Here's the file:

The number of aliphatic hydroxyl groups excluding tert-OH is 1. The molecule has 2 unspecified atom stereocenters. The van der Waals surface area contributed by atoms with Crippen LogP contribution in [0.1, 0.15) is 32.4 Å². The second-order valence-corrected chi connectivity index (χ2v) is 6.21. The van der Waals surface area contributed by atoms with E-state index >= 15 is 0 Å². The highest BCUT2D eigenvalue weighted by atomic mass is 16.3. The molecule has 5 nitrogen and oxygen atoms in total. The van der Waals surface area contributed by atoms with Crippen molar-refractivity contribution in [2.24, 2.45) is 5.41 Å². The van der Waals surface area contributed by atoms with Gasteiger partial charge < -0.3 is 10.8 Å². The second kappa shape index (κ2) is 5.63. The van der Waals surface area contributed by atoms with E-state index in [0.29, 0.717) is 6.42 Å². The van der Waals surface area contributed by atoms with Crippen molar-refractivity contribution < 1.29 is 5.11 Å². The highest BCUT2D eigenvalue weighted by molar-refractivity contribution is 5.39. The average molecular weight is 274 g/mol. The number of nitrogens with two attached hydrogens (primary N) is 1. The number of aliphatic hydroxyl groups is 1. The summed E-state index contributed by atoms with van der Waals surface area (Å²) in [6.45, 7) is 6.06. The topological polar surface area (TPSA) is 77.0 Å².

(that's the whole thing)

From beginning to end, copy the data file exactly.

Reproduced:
The number of aliphatic hydroxyl groups excluding tert-OH is 1. The molecule has 2 unspecified atom stereocenters. The van der Waals surface area contributed by atoms with Crippen LogP contribution in [0.1, 0.15) is 32.4 Å². The second-order valence-corrected chi connectivity index (χ2v) is 6.21. The van der Waals surface area contributed by atoms with E-state index >= 15 is 0 Å². The highest BCUT2D eigenvalue weighted by atomic mass is 16.3. The molecule has 5 nitrogen and oxygen atoms in total. The van der Waals surface area contributed by atoms with Crippen molar-refractivity contribution in [2.24, 2.45) is 5.41 Å². The van der Waals surface area contributed by atoms with Gasteiger partial charge < -0.3 is 10.8 Å². The second kappa shape index (κ2) is 5.63. The van der Waals surface area contributed by atoms with E-state index in [0.29, 0.717) is 6.42 Å². The van der Waals surface area contributed by atoms with Crippen molar-refractivity contribution < 1.29 is 5.11 Å². The highest BCUT2D eigenvalue weighted by molar-refractivity contribution is 5.39. The average molecular weight is 274 g/mol. The number of nitrogens with two attached hydrogens (primary N) is 1. The number of aliphatic hydroxyl groups is 1. The summed E-state index contributed by atoms with van der Waals surface area (Å²) in [6.45, 7) is 6.06. The topological polar surface area (TPSA) is 77.0 Å².